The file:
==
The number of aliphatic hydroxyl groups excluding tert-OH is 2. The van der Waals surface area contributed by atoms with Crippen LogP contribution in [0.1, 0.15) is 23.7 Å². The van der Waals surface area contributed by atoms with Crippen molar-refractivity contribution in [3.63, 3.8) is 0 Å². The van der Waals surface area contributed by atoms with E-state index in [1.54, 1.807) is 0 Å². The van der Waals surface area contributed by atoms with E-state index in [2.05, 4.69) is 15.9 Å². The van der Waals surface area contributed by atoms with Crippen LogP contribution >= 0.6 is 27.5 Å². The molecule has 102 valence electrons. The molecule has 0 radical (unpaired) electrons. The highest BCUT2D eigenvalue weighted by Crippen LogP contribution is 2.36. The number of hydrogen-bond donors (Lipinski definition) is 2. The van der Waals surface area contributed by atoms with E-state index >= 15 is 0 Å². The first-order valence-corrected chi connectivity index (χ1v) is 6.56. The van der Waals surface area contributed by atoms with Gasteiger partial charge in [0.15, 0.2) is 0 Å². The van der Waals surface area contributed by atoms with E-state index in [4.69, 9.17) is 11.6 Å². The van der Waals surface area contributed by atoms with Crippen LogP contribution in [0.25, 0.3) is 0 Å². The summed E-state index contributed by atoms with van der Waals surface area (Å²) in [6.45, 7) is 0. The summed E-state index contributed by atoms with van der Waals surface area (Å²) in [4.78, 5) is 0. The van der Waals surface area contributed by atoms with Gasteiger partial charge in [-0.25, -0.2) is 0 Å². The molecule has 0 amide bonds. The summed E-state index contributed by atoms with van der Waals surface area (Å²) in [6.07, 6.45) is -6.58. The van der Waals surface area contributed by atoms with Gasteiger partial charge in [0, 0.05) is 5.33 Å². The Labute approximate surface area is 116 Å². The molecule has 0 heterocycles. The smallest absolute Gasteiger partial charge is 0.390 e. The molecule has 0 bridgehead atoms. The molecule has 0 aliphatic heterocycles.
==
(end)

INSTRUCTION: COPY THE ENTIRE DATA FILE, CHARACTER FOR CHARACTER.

The number of aliphatic hydroxyl groups excluding tert-OH is 2. The van der Waals surface area contributed by atoms with Crippen LogP contribution in [0.1, 0.15) is 23.7 Å². The van der Waals surface area contributed by atoms with Crippen molar-refractivity contribution in [3.63, 3.8) is 0 Å². The van der Waals surface area contributed by atoms with E-state index in [1.54, 1.807) is 0 Å². The van der Waals surface area contributed by atoms with E-state index in [2.05, 4.69) is 15.9 Å². The van der Waals surface area contributed by atoms with Crippen LogP contribution >= 0.6 is 27.5 Å². The molecule has 102 valence electrons. The molecule has 0 radical (unpaired) electrons. The highest BCUT2D eigenvalue weighted by Crippen LogP contribution is 2.36. The number of hydrogen-bond donors (Lipinski definition) is 2. The van der Waals surface area contributed by atoms with E-state index >= 15 is 0 Å². The first-order valence-corrected chi connectivity index (χ1v) is 6.56. The van der Waals surface area contributed by atoms with Gasteiger partial charge in [0.15, 0.2) is 0 Å². The van der Waals surface area contributed by atoms with E-state index in [4.69, 9.17) is 11.6 Å². The van der Waals surface area contributed by atoms with Crippen LogP contribution in [0.25, 0.3) is 0 Å². The summed E-state index contributed by atoms with van der Waals surface area (Å²) in [6.45, 7) is 0. The summed E-state index contributed by atoms with van der Waals surface area (Å²) in [4.78, 5) is 0. The van der Waals surface area contributed by atoms with Gasteiger partial charge in [-0.25, -0.2) is 0 Å². The molecule has 0 amide bonds. The summed E-state index contributed by atoms with van der Waals surface area (Å²) in [6.07, 6.45) is -6.58. The van der Waals surface area contributed by atoms with Gasteiger partial charge in [0, 0.05) is 5.33 Å². The Labute approximate surface area is 116 Å². The molecule has 0 heterocycles. The smallest absolute Gasteiger partial charge is 0.390 e. The molecule has 0 bridgehead atoms. The molecule has 0 aliphatic heterocycles.